Bloomberg highlights ties to Obama in new ad

Democratic presidential hopeful Michael BloombergMichael BloombergWake up, America — see what's coming Bloomberg urges court to throw out lawsuit by former campaign staffers Former Obama Ebola czar Ron Klain says White House's bad decisions have put US behind many other nations on COVID-19; Fears of virus reemergence intensify MORE on Wednesday launched a new ad touting his ties to former President Obama, highlighting their work together in communities across the country.

The ad opens with clips of Obama introducing Bloomberg at an event in 2013, and goes on to list Bloomberg's work with the former president on gun safety and education. 

"At a time when Washington is divided in old ideological battles, he shows us what can be achieved when we bring people together to seek pragmatic solutions," Obama is heard saying of Bloomberg in the 30-second spot.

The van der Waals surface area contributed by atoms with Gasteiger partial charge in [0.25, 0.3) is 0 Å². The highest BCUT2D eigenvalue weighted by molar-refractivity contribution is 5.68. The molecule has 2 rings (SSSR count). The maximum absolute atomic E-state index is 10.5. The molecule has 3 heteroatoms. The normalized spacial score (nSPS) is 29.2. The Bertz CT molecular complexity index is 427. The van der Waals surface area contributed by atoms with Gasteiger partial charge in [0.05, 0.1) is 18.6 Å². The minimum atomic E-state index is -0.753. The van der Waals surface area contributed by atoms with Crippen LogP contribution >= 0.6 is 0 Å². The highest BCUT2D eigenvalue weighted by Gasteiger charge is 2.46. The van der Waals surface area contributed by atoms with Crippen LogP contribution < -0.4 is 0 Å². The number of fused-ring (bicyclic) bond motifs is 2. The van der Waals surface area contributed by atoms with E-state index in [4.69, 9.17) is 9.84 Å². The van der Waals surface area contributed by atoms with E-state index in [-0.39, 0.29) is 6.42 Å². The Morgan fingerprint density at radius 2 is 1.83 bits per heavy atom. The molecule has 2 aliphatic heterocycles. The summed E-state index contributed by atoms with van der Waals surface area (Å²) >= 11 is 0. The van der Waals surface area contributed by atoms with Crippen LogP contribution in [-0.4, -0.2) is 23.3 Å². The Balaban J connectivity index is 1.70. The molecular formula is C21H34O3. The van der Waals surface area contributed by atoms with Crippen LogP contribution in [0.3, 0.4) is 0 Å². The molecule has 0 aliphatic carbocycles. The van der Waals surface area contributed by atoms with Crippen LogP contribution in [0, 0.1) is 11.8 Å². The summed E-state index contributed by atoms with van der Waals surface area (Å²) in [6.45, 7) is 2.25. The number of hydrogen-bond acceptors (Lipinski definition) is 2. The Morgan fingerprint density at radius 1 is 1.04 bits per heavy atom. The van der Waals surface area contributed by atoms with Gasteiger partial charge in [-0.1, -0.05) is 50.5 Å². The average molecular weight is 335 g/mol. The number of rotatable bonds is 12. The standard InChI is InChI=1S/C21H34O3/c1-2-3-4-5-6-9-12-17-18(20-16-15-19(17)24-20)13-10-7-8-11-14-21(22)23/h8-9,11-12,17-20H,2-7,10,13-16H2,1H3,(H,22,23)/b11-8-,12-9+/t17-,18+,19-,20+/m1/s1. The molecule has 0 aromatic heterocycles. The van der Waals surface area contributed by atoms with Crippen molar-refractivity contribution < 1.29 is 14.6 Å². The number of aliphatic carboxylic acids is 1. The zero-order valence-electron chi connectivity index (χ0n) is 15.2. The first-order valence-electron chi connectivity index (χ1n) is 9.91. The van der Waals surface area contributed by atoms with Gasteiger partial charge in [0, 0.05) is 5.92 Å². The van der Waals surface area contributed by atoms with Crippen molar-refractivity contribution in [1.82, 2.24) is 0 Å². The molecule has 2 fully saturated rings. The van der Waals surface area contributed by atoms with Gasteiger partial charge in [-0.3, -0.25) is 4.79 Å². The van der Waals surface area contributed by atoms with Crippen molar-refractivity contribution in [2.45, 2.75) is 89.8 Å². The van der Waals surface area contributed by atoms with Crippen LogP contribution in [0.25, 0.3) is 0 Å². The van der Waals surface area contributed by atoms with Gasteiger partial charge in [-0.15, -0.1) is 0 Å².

The former New York City mayor endorsed Obama's 2012 reelection bid, citing his stance on climate change. The two leaders also worked on gun control reform in 2013 following the Sandy Hook shooting that left 26 people dead. 

Obama has not yet endorsed a 2020 Democratic candidate for president. His status as the last Democratic president and one of the most popular figures in the party would make an endorsement from him extremely valuable for any Democratic candidate. 

Ninety-one percent of Democrats rated Obama's presidency as "good or excellent," according to a CBS News/YouGov poll released last year. 

Top tier Democratic contender Joe BidenJoe BidenTrump hits 'radical left,' news media, China in Independence Day address Kaepernick on July Fourth: 'We reject your celebration of white supremacy' Jaime Harrison seeks to convince Democrats he can take down Lindsey Graham MORE has repeatedly touted his connection with Obama, with whom he served as vice president, often invoking their friendship on the campaign trail. 

Biden said in an interview yesterday that he did not need an endorsement from Obama because  "everyone knows I’m close with him."

Bloomberg entered the Democratic race late and is not focusing on early primary and caucus states. He has self-funded his campaign entirely and spent more than $180 million in the fourth quarter of 2019.

His campaign has picked up a little traction with the RealClearPolitics average of polls showing him in fourth place nationally with 8.3 percent of the vote.